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Yanna, aka: Yañña; 3 Definition(s)

Introduction

Yanna means something in Buddhism, Pali. Check out some of the following descriptions and leave a comment if you want to add your own contribution to this article.

In Buddhism

Pali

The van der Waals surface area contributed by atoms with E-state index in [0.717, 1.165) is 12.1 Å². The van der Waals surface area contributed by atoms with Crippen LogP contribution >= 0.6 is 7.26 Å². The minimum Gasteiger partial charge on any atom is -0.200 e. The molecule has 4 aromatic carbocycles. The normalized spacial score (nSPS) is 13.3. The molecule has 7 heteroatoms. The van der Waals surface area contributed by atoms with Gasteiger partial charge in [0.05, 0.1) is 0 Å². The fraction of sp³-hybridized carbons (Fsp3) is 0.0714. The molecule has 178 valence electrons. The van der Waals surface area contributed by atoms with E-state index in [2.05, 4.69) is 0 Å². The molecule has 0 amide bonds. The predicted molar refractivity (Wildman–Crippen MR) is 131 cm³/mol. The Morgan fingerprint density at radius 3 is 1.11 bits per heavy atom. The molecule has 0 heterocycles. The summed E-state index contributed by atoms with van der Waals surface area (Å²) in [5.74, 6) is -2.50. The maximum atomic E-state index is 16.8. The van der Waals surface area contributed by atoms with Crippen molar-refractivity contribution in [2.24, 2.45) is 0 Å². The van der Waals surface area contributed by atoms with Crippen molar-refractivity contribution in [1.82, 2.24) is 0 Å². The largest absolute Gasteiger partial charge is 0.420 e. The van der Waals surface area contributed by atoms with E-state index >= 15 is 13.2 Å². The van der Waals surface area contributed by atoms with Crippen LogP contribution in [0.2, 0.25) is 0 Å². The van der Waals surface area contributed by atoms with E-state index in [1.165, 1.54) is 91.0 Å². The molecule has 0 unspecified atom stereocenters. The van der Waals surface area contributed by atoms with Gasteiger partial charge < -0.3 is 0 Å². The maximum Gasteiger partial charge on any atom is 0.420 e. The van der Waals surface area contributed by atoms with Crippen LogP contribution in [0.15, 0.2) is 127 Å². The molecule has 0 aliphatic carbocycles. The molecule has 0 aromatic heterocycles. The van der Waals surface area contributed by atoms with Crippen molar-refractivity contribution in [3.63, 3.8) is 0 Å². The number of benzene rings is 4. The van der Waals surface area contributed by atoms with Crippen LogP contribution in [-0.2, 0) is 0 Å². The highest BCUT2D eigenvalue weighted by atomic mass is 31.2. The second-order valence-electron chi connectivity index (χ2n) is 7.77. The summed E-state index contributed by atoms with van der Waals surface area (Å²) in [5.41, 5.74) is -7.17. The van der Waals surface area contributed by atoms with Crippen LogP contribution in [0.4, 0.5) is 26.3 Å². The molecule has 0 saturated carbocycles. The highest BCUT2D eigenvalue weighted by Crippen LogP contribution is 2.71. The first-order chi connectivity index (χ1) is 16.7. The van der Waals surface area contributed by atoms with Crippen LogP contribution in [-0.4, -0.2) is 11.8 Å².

Yañña, (Vedic yajña, fr. yaj: see yajati. The metric reading in the Veda is sometimes yajana, which we are inclined to look upon as not being the source of the P. yajana) 1. a brahmanic sacrifice.—2. almsgiving, charity, a gift to the Saṅgha or a bhikkhu. The brahmanic ritual of Vedic times has been given a changed and deeper meaning. Buddhism has discarded the outward and cruel form and has widened its sphere by changing its participant, its object as well as the means and ways of “offering, ” so that the yañña now consists entirely in a worthy application of a worthy gift to a worthy applicant. Thus the direct and as it were self-understood definition of yañña is at Nd2 523 given with “yañño vuccati deyyadhammo, ” and as this the 14 constituents of the latter are enumd; consisting of the 4 paccayas, and of anna, pāna, vattha, yāna, mālā, gandhā, vilepana, seyya, avasatha, padīpeyya. Cp. Nd1 373.—The term parikkhāra, which refers to the requisites of the bhikkhu as well (see DA. I, 204—207), is also used in the meaning of “accessory instrument” concerning the brahmanic sacrifice: see D. I, 129 sq. 137 sq. They are there given as 16 parikkhāras, as follows: (4) cattāro anumati-pakkhā viz. the 4 groups khattiyas, ministers, brahmans and householders, as colleagues by consent; (8) aṭṭhaṅgāni of a king-sacrificer; (4) cattār’aṅgāni of a purohita. ‹-› The term mahāyañña refers to the brahmanic ritual (so at M. II, 204; DhsA. 145, cp. Expositor 193); its equivalent in Buddhist literature is mahādāna, for which yañña is also used at Pv. II, 950 (cp. PvA. 134). ‹-› The Jātakas are full of passages referring to the ineffectiveness and cruelty of the Brahmanic sacrifice, e.g. J. III, 518 sq.; VI, 211 sq. & cp. Fick, Sociale Gliederung, p. 146 sq. One special kind of sacrifice is the sabba-catukkayañña or the sacrifice of tetrads, where four of each kind of gifts, as elephants, horses, bulls, and even men were offered: J. I, 335; III, 44, 45; PvA. 280. The number 4 here has the meaning of evenness, completeness, or harmony, as we find it freq. in the notion of the square with ref. to Vimānas & lotus ponds (in J. Vv & Pv etc.); often also implying awfulness & magic, as attached e.g. to cross-roads. Cp. the Ep. of niraya (Purgatory) “catu-dvāra” (esp. at Pv. I, 10). See cpds. of catur.—It may also refer to the 4 quarters of the sky, as belonging to the 4 Guardians of the World (lokapālā) who were specially worth offering to, as their influence was demonic (cp. Pv. I, 4).